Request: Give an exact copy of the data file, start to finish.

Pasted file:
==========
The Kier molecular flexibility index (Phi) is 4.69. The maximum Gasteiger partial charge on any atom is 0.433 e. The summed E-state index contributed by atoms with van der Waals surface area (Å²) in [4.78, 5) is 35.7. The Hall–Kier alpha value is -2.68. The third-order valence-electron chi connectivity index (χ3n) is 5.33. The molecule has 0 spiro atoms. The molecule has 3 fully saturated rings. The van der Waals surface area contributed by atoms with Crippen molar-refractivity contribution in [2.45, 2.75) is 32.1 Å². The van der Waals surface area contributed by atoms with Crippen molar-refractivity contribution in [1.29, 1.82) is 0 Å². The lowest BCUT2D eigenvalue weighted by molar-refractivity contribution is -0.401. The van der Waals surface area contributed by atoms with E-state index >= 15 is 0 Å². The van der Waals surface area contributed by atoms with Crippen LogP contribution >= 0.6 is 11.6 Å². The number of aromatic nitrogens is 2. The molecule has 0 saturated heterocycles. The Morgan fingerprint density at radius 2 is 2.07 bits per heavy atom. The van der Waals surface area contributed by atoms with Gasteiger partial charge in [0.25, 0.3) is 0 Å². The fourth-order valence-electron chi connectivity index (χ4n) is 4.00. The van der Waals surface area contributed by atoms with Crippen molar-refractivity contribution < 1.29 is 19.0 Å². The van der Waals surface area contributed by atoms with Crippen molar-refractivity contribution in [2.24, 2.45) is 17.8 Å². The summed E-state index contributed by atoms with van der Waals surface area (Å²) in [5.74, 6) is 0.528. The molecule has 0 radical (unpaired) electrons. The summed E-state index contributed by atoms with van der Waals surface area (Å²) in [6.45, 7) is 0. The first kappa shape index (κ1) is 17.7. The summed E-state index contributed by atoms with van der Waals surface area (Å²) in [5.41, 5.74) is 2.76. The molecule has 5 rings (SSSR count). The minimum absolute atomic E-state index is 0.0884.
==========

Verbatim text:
The Kier molecular flexibility index (Phi) is 4.69. The maximum Gasteiger partial charge on any atom is 0.433 e. The summed E-state index contributed by atoms with van der Waals surface area (Å²) in [4.78, 5) is 35.7. The Hall–Kier alpha value is -2.68. The third-order valence-electron chi connectivity index (χ3n) is 5.33. The molecule has 0 spiro atoms. The molecule has 3 fully saturated rings. The van der Waals surface area contributed by atoms with Crippen molar-refractivity contribution in [2.45, 2.75) is 32.1 Å². The van der Waals surface area contributed by atoms with Crippen molar-refractivity contribution in [1.29, 1.82) is 0 Å². The lowest BCUT2D eigenvalue weighted by molar-refractivity contribution is -0.401. The van der Waals surface area contributed by atoms with E-state index >= 15 is 0 Å². The van der Waals surface area contributed by atoms with Crippen LogP contribution >= 0.6 is 11.6 Å². The number of aromatic nitrogens is 2. The molecule has 0 saturated heterocycles. The Morgan fingerprint density at radius 2 is 2.07 bits per heavy atom. The van der Waals surface area contributed by atoms with Gasteiger partial charge in [0.25, 0.3) is 0 Å². The fourth-order valence-electron chi connectivity index (χ4n) is 4.00. The van der Waals surface area contributed by atoms with Crippen molar-refractivity contribution < 1.29 is 19.0 Å². The van der Waals surface area contributed by atoms with Crippen molar-refractivity contribution in [2.24, 2.45) is 17.8 Å². The summed E-state index contributed by atoms with van der Waals surface area (Å²) in [5.74, 6) is 0.528. The molecule has 0 radical (unpaired) electrons. The summed E-state index contributed by atoms with van der Waals surface area (Å²) in [6.45, 7) is 0. The first kappa shape index (κ1) is 17.7. The summed E-state index contributed by atoms with van der Waals surface area (Å²) in [5.41, 5.74) is 2.76. The molecule has 5 rings (SSSR count). The minimum absolute atomic E-state index is 0.0884.